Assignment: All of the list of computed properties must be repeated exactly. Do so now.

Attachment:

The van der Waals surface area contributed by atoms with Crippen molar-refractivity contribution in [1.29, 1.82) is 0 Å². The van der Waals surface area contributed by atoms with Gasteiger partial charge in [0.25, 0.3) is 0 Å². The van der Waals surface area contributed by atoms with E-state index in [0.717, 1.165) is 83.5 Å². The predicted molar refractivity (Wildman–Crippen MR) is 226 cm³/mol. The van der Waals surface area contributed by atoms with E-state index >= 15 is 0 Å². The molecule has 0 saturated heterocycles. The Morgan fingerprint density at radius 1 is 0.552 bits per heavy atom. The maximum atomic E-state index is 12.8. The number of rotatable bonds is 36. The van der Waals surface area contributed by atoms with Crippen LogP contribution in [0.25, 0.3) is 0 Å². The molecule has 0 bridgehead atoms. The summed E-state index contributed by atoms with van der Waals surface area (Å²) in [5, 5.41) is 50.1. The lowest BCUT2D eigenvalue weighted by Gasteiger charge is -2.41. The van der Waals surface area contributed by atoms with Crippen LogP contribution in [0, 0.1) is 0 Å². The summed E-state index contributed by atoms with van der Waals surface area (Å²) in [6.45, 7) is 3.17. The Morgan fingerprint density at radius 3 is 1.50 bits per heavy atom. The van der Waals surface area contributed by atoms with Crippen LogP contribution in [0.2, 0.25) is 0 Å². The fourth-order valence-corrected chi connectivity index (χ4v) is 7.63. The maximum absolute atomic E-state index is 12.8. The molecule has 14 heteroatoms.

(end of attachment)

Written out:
The van der Waals surface area contributed by atoms with Crippen molar-refractivity contribution in [1.29, 1.82) is 0 Å². The van der Waals surface area contributed by atoms with Gasteiger partial charge in [0.25, 0.3) is 0 Å². The van der Waals surface area contributed by atoms with E-state index in [0.717, 1.165) is 83.5 Å². The predicted molar refractivity (Wildman–Crippen MR) is 226 cm³/mol. The van der Waals surface area contributed by atoms with E-state index >= 15 is 0 Å². The molecule has 0 saturated heterocycles. The Morgan fingerprint density at radius 1 is 0.552 bits per heavy atom. The maximum atomic E-state index is 12.8. The number of rotatable bonds is 36. The van der Waals surface area contributed by atoms with Crippen LogP contribution in [0.25, 0.3) is 0 Å². The molecule has 0 bridgehead atoms. The summed E-state index contributed by atoms with van der Waals surface area (Å²) in [5, 5.41) is 50.1. The lowest BCUT2D eigenvalue weighted by Gasteiger charge is -2.41. The van der Waals surface area contributed by atoms with Crippen LogP contribution in [0, 0.1) is 0 Å². The summed E-state index contributed by atoms with van der Waals surface area (Å²) in [6.45, 7) is 3.17. The Morgan fingerprint density at radius 3 is 1.50 bits per heavy atom. The van der Waals surface area contributed by atoms with Crippen LogP contribution in [0.2, 0.25) is 0 Å². The fourth-order valence-corrected chi connectivity index (χ4v) is 7.63. The maximum absolute atomic E-state index is 12.8. The molecule has 14 heteroatoms.